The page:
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Texas elections officials said Friday that they have identified roughly 95,000 non-U.S. citizens on voter rolls going back to 1996, raising alarms among voting rights activists who called the numbers suspect and feared new efforts to tighten access to the ballot box.
The state has been one of the nation's biggest voting rights battlegrounds in recent years and drawn attention over severe punishments in voter fraud cases.
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In 2017, a Fort Worth jury sentenced a Mexican national who has lived in the U.S. since she was a baby to eight years in prison for illegal voting, after which she faces deportation.
Republican Texas Attorney General Ken Paxton highlighted that case in a statement about the latest numbers released by state elections officials.
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Roughly 58,000 of the suspected non-citizens are believed to have voted in at least one Texas election, and Paxton said his office 'will spare no effort in assisting with these troubling cases.'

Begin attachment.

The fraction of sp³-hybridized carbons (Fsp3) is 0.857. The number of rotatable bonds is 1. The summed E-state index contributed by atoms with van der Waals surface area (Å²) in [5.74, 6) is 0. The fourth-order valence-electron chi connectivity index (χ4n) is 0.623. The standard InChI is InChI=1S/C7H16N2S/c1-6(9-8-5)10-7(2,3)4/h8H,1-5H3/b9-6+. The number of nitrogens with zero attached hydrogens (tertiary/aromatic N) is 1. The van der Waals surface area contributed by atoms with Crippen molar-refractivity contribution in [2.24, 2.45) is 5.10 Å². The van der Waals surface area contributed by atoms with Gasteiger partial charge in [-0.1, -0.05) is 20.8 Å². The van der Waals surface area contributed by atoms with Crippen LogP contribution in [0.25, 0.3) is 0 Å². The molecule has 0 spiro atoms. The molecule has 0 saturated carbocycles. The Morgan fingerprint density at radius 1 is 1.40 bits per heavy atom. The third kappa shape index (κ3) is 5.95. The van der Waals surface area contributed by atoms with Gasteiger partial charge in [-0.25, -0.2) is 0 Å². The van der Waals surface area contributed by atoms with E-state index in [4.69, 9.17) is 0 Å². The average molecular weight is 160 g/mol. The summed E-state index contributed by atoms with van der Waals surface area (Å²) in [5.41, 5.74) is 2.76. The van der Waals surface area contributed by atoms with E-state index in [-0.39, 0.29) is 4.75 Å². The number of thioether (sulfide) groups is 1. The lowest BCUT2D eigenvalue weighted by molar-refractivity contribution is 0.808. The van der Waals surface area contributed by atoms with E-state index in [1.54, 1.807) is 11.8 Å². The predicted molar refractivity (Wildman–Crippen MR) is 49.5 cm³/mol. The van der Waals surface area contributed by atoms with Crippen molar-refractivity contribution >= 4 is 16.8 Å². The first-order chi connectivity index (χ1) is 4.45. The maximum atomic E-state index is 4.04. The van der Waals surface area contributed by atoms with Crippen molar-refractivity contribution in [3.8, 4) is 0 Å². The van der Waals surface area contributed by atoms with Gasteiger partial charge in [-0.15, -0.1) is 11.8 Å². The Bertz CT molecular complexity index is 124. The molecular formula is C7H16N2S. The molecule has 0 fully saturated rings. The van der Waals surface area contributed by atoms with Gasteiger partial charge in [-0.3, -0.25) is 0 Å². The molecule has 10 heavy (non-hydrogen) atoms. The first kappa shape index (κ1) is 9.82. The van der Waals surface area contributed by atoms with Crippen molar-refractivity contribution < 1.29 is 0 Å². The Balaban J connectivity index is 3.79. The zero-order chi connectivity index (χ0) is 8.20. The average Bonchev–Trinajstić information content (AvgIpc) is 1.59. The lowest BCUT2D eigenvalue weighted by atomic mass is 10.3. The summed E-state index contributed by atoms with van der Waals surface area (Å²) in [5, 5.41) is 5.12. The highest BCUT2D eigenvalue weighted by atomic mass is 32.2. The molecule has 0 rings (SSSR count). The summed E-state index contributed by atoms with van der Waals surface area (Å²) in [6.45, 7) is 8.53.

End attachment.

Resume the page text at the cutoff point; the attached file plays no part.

Nearly 16 million people in Texas are registered to vote.
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Paxton said his office last year prosecuted 33 people for voter fraud, though it was not immediately clear how many of those cases involved non-citizens.
Republican Gov. Greg Abbott praised the findings, which officials said were the result of...
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